Research Notes: Repair and Temporal Relativity

As I embark on actually writing my thesis, I have a lot of ideas I’m trying to mesh together. I’m going to use this space as a little sandbox for some of those ideas in a short form to see if that works.

One of the challenges that I see in immersive historic sites is that they seem to erase the time that has intervened between the “period of significance” and the present. Richard Handler and Eric Gable, for instance, describe a visitor to Colonial Williamsburg who directly related the experience of a slave to his childhood hardships during the Great Depression.[1] This visitor wanted to make a connection to what he was seeing but the interpreters and buildings around him eliminated most of his life experience from the conversation rather than offering a sense of perspective. This is most apparent at living history sites where interpreters in character act as if they don’t understand modern technology, but the effect is present at most sites with reconstructed interiors and period furniture.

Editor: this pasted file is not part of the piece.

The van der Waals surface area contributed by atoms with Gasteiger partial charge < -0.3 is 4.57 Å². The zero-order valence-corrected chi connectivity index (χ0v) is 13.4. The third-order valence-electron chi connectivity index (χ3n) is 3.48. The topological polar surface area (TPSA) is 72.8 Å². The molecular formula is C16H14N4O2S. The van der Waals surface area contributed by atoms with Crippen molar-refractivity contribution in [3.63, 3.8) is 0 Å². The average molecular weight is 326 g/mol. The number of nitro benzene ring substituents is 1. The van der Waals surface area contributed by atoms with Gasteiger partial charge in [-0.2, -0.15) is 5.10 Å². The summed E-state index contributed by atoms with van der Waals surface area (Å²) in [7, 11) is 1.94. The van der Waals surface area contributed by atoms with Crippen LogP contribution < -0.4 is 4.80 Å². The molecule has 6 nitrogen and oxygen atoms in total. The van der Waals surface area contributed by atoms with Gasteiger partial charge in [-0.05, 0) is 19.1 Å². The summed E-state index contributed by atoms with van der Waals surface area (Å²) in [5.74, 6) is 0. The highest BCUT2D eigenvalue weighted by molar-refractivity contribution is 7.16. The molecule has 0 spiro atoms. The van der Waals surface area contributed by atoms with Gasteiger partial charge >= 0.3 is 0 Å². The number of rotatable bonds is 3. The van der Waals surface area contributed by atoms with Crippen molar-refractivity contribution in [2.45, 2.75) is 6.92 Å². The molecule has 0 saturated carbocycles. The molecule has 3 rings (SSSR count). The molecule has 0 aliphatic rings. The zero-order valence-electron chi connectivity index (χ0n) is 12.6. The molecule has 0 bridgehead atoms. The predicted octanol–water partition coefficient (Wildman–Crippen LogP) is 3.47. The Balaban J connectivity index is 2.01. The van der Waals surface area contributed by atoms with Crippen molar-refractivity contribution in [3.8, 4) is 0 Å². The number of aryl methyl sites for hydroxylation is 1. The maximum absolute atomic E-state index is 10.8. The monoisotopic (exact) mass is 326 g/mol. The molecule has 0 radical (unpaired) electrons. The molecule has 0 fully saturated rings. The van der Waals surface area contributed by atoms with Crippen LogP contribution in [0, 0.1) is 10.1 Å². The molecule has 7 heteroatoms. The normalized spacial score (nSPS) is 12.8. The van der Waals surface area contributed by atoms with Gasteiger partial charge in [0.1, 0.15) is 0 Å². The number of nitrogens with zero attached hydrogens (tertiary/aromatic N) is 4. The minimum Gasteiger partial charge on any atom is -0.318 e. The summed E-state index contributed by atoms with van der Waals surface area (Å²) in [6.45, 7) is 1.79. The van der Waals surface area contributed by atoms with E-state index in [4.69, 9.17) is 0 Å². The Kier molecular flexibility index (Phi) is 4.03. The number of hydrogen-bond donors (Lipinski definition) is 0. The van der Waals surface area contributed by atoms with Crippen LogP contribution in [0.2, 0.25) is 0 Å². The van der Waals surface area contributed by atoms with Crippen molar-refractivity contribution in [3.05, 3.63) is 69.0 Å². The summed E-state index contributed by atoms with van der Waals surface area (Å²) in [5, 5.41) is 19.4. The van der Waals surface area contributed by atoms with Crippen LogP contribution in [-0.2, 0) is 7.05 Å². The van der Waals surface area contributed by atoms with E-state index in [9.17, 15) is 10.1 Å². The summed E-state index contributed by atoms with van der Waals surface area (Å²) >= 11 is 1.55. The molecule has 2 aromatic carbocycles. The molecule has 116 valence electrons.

An interpreter tends a garden at Plimoth Plantation, a living history museum in Plymouth, MA. Photo by Massachusetts Office of Travel and Tourism under Creative Commons License CC BY-ND 2.0: https://www.flickr.com/photos/masstravel/8531786440

Michael Baxandall describes the interplay between museum object, curator, and viewer, in a way that I think is helpful. Specifically, Baxandall talks about the curatorial choices in an exhibit as a mediation between the artifact and the viewer. “Exhibitions in which different cultures are combined or juxtaposed are inherently more wholesome than exhibitions of a single culture,” writes Baxandall. “The juxtaposition of objects from different cultural systems signals to the viewer not only the variety of such systems but the cultural relativity of his own cultures and values.”[2]

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